As we come out of the recession, many companies are now busily engaged in revising their IT career structures. Some are driven by mergers: they need a single structure into which they can map two or more IT populations. Others want to enhance their career framework by referencing it to skill definitions such as SFIA (the Skills Framework for the Information Age). Occasionally, company broadbanding policies mean that IT, like everyone else, has to de-layer its careers. Or IT functions may simply want a career structure that outlines career options and paths more clearly, as this should improve employee morale.
One of the most interesting statistics from observing this area is that IT functions revise their career structures on average every four years or so. In other words, over a 20-year period one might see five different career structures come and go: intuitively, that seems a few too many! There are lessons here for those who are now setting out to redevelop their career frameworks. It is worth asking, as you proceed, why the new IT career structure (of which you are hopefully very proud!) might be binned in just a few years time.
The biggest single reason why career structures need to be replaced is that they have been developed without adequate involvement from those at the top of IT. Career structures are not HR toys flung into the IT pram to keep the workers happy. They are levers for organisational and individual change. They are simply too important to leave entirely to small groups of IT and HR staff and managers, spelling out as they do what the company needs of its IT people.
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A real-life example illustrates this. One career structure whose design was delegated to a working group produced a multiple-path structure to cover application developers. "This is progress!" the team thought, because they could now offer staff career options, each with tailored learning plans. "And staff will love it!"
Fortunately, an applications director got wind of this and stopped the proposal in its tracks. What the company needed (he said, and his senior colleagues agreed) was more rounded developers: one single career path must cover all development staff. This decision was not popular. But the new career path encouraged the skill-set that the company actually needed - which is not the same as what staff might like!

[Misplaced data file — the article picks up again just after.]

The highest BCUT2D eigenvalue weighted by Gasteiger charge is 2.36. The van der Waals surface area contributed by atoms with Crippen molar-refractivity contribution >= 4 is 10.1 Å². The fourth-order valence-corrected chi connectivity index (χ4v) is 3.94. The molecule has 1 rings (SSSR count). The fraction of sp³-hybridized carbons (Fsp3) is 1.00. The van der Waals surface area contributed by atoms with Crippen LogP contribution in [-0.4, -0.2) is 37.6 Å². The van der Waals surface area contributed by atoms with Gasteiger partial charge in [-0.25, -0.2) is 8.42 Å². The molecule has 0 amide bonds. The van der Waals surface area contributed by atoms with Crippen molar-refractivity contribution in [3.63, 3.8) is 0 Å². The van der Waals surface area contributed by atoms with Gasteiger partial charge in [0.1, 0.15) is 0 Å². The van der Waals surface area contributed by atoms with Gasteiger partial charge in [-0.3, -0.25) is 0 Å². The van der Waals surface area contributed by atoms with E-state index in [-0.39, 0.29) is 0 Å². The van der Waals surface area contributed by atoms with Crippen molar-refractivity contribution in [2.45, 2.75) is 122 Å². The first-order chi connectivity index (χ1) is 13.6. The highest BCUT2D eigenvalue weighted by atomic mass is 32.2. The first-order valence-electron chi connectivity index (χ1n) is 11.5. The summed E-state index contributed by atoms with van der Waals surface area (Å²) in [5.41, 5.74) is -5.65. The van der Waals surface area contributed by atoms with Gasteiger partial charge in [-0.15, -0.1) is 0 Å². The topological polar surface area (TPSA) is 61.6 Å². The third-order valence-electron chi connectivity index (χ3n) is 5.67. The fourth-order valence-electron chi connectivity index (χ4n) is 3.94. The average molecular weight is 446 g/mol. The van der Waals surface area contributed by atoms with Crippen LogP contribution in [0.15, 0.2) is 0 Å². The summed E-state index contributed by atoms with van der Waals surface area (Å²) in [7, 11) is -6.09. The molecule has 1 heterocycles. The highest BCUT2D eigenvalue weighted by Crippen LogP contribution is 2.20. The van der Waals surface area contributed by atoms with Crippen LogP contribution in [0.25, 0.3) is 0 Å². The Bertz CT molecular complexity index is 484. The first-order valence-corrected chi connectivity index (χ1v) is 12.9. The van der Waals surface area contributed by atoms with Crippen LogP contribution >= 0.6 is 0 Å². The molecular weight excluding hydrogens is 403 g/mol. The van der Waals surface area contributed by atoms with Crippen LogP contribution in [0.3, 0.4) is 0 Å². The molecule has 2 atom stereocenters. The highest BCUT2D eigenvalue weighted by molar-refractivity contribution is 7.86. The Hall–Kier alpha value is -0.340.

This is just one example of how a consistent, top level, vision of the kinds of people and skill combinations that your IT function needs for the future should drive career structure design. Once a framework that reflects long-term needs has been constructed, your existing employees may not – indeed, should not – all fit comfortably within it. Discomfort is a selling point: not a deficiency, especially if you can follow up with learning and development tools that help those who don't quite meet the new requirements.
Senior IT people do not, of course, need to be involved in all the detail but they must influence matters such as the level of specialisation, the degree of layering versus broadbanding that is most useful, and the competencies that are required in key roles.
Iain Smith is director of Diaz Research.
Click here to download Diaz Research's guide to planning career structures on job roles in the IT department.
Diaz Research is an independent research company specialising in advising businesses on IT employee issues. It focuses on advising businesses with 1,000+ IT people and runs the IT HR Executive Update Programme, giving members a chance to meet and learn from and with each other.
This was first published in November 2010